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The Challenges of Localization

Why Localize Now?

From the series The Challenges of Localization

This is the first in a five-part series on localization of China ministry. Each essay centers on a different issue that the author has encountered as his organization goes through the process of handing over key leadership to local believers. The challenges are real, and the process is ongoing, meaning that some essays contain as many questions as answers.

Like many organizations working in China, we have all along stated our desire “to work ourselves out of a job.” For the most part we have used this phrase as a handy way to express our desire to pass on our skills and vision to local believers, a noble goal and a sure sign of a healthy approach to cross-cultural discipleship.

Over the last three years, however, something has shifted. While we have talked in these terms for nearly twenty-five years, now we are actually starting to act on them—and by act, I mean more than just “mentoring” local leaders. By the end of this year our China operations will be under the direction of a local colleague. This is only the most visible step in a long process involving training, restructuring, and cultural shift that we intentionally began three years ago in order to force real change upon our organization. Why are we doing this now? This essay will highlight four of the main reasons why we are—and really why any China ministry organization should be—pursuing localization, not someday but right now.

Support for and interest in China ministry from western countries has been dropping off ever since the 2008 Beijing Olympics. The financial crisis in North America had a real impact on the ability of many supporters to give, while Chinese success and affluence as epitomized in the Olympic ceremonies suggested that China was no longer an object deserving of pity (still a key motivator for North American charity). News media emphases and trends in the North American mission “industry” mean that now other parts of the globe exert a more powerful pull on churches’ hearts and checkbooks. At the same time, generational changes in North American church populations, with Millennials taking the place of Builders, has also reshaped evangelical interest in mission resulting in less giving to organizations and less support for long-term service. Simply put, it is much harder to raise financial support or even attract prayer attention for long-term expatriate China ministry than it was ten years ago.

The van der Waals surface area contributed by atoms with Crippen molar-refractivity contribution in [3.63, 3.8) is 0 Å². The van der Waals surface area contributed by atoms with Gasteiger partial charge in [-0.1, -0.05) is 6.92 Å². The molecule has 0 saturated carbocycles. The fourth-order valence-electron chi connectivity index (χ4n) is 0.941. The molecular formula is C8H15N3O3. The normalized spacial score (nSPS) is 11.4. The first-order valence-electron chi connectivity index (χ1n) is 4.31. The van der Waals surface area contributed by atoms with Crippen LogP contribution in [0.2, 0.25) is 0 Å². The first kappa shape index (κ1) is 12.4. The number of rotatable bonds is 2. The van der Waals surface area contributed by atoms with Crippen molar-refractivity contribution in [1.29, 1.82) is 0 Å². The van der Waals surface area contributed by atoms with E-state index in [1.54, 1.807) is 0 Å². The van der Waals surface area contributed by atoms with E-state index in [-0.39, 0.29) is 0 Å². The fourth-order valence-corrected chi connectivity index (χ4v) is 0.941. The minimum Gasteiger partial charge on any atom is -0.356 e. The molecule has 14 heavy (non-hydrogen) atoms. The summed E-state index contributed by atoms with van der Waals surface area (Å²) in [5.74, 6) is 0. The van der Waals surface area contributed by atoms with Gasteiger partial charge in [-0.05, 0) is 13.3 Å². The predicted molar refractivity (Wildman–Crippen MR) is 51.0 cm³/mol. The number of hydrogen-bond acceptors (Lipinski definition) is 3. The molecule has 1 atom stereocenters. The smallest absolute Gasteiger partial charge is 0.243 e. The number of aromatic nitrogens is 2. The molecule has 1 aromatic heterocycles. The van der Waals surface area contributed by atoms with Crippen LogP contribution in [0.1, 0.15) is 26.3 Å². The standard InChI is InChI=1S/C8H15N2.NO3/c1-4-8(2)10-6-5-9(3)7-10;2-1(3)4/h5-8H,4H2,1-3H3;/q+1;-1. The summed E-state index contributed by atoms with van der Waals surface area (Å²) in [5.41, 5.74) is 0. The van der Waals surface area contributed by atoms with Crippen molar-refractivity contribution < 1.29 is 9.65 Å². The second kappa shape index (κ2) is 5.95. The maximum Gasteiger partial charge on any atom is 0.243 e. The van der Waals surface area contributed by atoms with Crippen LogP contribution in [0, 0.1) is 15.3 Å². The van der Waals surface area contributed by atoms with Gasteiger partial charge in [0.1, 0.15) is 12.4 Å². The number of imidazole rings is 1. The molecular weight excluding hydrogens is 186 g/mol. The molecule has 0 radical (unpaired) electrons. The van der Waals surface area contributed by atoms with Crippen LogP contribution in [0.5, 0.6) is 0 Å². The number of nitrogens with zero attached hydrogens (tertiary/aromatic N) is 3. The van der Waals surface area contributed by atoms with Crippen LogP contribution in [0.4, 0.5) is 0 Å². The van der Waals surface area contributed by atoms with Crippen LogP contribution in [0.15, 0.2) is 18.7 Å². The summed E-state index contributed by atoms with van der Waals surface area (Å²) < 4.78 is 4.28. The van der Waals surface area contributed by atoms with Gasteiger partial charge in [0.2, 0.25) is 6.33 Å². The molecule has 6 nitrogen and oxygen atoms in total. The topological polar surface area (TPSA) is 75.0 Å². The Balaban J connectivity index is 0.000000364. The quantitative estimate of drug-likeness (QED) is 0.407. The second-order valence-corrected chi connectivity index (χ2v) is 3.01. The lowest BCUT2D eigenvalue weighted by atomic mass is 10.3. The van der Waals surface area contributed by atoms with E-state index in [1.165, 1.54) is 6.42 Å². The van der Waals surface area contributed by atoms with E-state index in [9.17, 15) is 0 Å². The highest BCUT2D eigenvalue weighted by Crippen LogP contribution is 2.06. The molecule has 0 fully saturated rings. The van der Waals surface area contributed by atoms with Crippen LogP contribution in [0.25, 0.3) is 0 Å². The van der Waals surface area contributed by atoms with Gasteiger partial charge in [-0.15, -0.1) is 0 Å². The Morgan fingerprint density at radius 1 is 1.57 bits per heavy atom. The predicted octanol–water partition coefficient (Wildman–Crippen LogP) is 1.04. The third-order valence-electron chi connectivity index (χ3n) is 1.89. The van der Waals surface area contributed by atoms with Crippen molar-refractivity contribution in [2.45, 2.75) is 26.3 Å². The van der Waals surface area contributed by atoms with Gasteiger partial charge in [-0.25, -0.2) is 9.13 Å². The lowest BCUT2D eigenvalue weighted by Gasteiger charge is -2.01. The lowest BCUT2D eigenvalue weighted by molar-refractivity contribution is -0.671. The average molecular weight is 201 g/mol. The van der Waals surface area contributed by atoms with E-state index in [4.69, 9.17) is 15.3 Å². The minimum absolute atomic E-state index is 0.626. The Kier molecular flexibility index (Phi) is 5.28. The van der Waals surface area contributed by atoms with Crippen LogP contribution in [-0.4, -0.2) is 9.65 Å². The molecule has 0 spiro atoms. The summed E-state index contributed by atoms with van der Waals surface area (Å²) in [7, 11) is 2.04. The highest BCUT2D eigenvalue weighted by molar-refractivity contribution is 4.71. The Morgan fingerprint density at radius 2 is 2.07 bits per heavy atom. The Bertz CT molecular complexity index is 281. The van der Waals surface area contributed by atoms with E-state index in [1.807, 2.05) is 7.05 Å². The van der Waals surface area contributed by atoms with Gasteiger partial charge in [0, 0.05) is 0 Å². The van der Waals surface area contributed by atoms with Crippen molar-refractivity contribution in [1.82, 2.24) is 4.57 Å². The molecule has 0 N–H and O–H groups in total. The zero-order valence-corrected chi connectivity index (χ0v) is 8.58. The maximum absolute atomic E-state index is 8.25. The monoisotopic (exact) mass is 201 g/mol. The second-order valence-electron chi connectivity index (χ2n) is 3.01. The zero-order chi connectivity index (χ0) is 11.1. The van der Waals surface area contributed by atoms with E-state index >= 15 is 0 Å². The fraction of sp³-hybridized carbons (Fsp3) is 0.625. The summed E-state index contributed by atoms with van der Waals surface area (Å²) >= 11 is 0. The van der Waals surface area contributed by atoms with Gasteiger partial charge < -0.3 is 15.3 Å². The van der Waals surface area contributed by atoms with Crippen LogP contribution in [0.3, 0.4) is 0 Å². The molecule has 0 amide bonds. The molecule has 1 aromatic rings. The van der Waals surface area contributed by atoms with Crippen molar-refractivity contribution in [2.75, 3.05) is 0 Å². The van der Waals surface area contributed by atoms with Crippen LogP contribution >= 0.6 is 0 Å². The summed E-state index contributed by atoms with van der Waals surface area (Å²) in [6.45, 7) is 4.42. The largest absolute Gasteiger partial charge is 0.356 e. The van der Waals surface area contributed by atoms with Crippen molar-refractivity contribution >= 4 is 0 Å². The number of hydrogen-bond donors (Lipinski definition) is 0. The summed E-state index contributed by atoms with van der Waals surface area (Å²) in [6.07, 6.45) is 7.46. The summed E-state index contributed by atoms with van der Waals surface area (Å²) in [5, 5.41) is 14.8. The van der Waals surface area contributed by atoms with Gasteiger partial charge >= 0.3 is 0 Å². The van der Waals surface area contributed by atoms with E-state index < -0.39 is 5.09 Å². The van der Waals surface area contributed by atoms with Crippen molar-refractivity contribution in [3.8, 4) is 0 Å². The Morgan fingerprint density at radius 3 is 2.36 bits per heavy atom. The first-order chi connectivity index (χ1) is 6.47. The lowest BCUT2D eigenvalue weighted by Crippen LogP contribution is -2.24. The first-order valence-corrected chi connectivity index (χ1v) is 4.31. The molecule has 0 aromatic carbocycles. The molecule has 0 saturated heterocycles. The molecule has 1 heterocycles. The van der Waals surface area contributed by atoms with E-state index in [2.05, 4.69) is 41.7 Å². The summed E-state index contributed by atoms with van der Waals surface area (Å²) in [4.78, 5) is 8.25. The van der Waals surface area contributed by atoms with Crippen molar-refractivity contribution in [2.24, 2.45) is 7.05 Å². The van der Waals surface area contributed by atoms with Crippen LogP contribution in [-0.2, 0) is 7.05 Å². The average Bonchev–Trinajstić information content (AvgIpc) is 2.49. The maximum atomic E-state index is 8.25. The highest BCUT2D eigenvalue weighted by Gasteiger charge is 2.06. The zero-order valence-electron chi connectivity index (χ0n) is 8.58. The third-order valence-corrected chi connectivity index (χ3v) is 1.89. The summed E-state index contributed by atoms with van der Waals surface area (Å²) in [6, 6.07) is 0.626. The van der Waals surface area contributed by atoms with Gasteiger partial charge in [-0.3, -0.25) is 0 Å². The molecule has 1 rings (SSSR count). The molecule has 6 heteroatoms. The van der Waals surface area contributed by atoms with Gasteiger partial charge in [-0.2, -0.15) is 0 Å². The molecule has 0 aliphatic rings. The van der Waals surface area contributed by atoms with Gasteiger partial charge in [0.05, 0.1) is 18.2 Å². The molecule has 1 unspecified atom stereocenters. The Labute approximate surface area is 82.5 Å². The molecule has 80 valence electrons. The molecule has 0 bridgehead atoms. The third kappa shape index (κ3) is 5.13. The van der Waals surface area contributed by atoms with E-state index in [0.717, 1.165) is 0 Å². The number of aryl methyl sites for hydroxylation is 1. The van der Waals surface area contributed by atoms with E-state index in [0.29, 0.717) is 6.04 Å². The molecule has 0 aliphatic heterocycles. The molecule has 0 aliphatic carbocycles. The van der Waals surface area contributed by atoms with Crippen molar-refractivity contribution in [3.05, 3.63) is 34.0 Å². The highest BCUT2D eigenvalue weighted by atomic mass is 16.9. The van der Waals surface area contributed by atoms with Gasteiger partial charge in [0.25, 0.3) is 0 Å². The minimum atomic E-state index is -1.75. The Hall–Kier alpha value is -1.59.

Second, China has experienced a change in national mood. Again, the 2008 Beijing Olympics demonstrated China’s growing self-confidence—a confidence that resulted in a general feeling that there was much less need for help from outsiders. Practically, foreigners were no longer admired and pursued. Xi Jinping’s arrival marked a highpoint in this confidence, an intentional return to the glory days of the revolution, with the government painting foreign influences in an extremely negative light. Foreigners are less welcome today than they have been since 1978 and the beginning of the period of Opening and Reform.

Third, and not coincidentally, the regulatory environment has become increasingly hostile to foreign residence and activity in China. From financial regulations and local implementation practices that actively disadvantage foreign entities from participating in the local economy to the expansion of public security oversight of foreigners under the rubric of “social management,” there is less and less room for expatriates to operate in China. The new NGO law and the recent revisions to the religious regulations are proof of the concept that the current regime is committed to tightening control over most aspects of expatriate China life and work.

Finally, if the concurrence of all these negative indicators is not enough to encourage expatriates to explore ways of decreasing the prominence of foreigners in their China work, there is one extremely significant positive factor: the state of the Chinese church. The Chinese Christian community today is not only better equipped with leaders and more financially powerful than ever before, but they are also experiencing a surge of interest in global mission. Simply put, Chinese Christians are ready to step up and take the lead.

These four factors (waning western support, anti-foreign Chinese nationalism, new more restrictive regulations, and developments in the Chinese church) finally pushed our organization to stop talking about local leadership and to begin taking concrete steps to localize our organization in real ways. How are you responding to this new reality?

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Swells in the Middle Kingdom

"Swells in the Middle Kingdom" began his life in China as a student back in 1990 and still, to this day, is fascinated by the challenges and blessings of living and working in China.View Full Bio

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